High satisfaction yet decreased activity 4 years after transphyseal ACL reconstruction

Clin Orthop Relat Res. 2014 Jul;472(7):2168-74. doi: 10.1007/s11999-014-3561-6. Epub 2014 Mar 15.

Abstract

Background: ACL injuries in preteens and teens are common occurrences. Reconstruction is believed to be optimum treatment for those wishing to return to running, cutting, and jumping sports. Rates of reoperation, satisfaction, and long-term return to and maintenance of preinjury activity after ACL reconstruction in young athletes are important information for physicians, patients, and parents.

Questions/purposes: The purposes of this study were to address the following questions in this skeletally immature patient population undergoing ACL reconstruction: (1) What is the reinjury rate and the need for subsequent surgeries? (2) How do patient satisfaction and function as assessed by patient and physician correlate with return to sport? (3) What factors contribute to failure to return to preinjury activity levels?

Methods: This is a retrospective review of 29 patients who underwent transphyseal ACL reconstruction using soft tissue grafts passed through open physes and followed to skeletal maturity, and at least 2 years from their index surgery, who were invited and returned for a study interview and examination. Pre- and postinjury activity levels were assessed via the Tegner activity score, satisfaction was determined using a 10-point Likert scale, function was assessed via the Lysholm score and IKDC grade, and an open-ended questionnaire was used for explanations of changes in activity levels. Reoperations were classified as major or minor, determined from a review of the medical records conducted after interview and examination.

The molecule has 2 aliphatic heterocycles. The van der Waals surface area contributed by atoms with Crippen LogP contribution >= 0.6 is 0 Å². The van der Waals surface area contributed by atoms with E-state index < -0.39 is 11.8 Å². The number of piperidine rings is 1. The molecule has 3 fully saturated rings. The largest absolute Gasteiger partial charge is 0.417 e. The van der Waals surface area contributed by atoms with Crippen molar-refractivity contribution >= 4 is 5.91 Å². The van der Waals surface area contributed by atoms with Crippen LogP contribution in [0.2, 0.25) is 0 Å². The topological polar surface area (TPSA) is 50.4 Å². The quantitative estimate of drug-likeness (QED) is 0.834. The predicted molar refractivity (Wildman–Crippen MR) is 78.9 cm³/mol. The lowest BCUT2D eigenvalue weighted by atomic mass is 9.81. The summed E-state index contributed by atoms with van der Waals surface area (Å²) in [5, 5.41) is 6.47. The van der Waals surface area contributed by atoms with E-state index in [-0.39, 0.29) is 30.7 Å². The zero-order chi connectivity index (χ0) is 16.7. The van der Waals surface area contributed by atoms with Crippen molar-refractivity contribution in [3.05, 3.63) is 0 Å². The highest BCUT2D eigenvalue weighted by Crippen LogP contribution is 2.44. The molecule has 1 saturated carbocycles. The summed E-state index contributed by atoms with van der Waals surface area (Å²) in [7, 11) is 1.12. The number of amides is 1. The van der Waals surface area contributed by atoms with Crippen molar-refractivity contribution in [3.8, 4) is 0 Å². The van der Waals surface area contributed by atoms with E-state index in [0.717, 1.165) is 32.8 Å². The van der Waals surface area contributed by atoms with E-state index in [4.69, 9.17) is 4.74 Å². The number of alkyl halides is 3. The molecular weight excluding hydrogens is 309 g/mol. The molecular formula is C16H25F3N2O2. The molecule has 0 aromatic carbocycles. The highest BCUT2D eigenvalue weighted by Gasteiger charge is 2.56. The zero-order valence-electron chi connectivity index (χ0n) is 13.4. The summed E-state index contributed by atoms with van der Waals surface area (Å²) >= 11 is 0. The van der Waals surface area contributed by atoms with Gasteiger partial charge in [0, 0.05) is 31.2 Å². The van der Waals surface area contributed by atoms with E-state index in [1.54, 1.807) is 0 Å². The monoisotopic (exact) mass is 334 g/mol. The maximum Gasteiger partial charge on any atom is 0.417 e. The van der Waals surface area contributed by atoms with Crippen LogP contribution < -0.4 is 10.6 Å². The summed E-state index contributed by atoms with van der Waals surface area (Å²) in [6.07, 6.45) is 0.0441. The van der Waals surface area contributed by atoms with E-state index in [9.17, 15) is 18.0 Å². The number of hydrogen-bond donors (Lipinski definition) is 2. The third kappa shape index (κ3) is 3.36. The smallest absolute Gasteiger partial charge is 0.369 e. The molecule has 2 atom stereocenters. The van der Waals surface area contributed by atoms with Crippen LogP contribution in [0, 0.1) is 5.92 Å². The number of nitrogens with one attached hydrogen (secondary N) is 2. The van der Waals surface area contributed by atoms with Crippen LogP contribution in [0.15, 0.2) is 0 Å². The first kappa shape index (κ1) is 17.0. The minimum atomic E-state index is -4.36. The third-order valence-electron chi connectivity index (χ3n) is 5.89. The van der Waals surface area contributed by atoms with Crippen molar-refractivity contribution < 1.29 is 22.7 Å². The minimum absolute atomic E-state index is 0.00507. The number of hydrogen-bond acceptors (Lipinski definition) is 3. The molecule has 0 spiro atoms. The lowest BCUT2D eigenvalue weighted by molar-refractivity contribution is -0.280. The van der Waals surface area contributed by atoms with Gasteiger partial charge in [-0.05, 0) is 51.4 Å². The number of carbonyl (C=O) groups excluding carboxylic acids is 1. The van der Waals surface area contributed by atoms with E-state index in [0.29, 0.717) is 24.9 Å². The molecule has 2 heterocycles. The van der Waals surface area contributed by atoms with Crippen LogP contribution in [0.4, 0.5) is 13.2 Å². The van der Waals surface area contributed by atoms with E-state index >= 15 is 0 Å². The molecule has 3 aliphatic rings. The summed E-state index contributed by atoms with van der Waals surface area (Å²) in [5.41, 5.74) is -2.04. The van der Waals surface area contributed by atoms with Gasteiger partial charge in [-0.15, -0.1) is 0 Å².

Results: At a minimum followup of 2 years (mean, 4 years; range, 2-8 years), four revision reconstructions and seven minor operations were performed for a reoperation rate of 11 of 29 (38%). Eight of 29 patients (28%) sustained contralateral ACL ruptures. The mean satisfaction score was 9 (range, 4-10) and mean Lysholm score was 91 (range, 61-100). Only 12 of 29 (41%) patients returned to and maintained their preinjury level of sport. High satisfaction correlated with return to prior level of sports, although there was no relationship between function and activity level. Reoperation on the index knee or contralateral ACL tear did not correlate with a change in activity level; rather, most patients who were less active indicated a change in interest with advancing age.

Conclusions: Despite high satisfaction and function, less than 50% of patients maintained their preinjury level of play 4 years after ACL reconstruction. Satisfaction correlated significantly with knee function; highly satisfied patients were more likely to return to and maintain their prior level of participation in sports. Contributing factors to decreased activity include changes in lifestyle with increasing age. Reoperation did not correlate with lower activity scores or failure to return to sports.

Level of evidence: Level IV, therapeutic study. See the Instructions for Authors for a complete description of levels of evidence.

Publication types

  • Multicenter Study
  • Research Support, Non-U.S. Gov't

MeSH terms

  • Adolescent
  • Age Factors
  • Anterior Cruciate Ligament / physiopathology
  • Anterior Cruciate Ligament / surgery*
  • Anterior Cruciate Ligament Injuries
  • Anterior Cruciate Ligament Reconstruction* / adverse effects
  • Athletic Injuries / diagnosis
  • Athletic Injuries / physiopathology
  • Athletic Injuries / surgery*
  • Athletic Performance
  • Biomechanical Phenomena
  • Female
  • Humans
  • Knee Injuries / diagnosis
  • Knee Injuries / physiopathology
  • Knee Injuries / surgery*
  • Male
  • Patient Satisfaction*
  • Postoperative Complications / physiopathology
  • Postoperative Complications / surgery
  • Recovery of Function
  • Reoperation
  • Retrospective Studies
  • Rupture
  • Surveys and Questionnaires
  • Time Factors
  • Treatment Outcome
  • Washington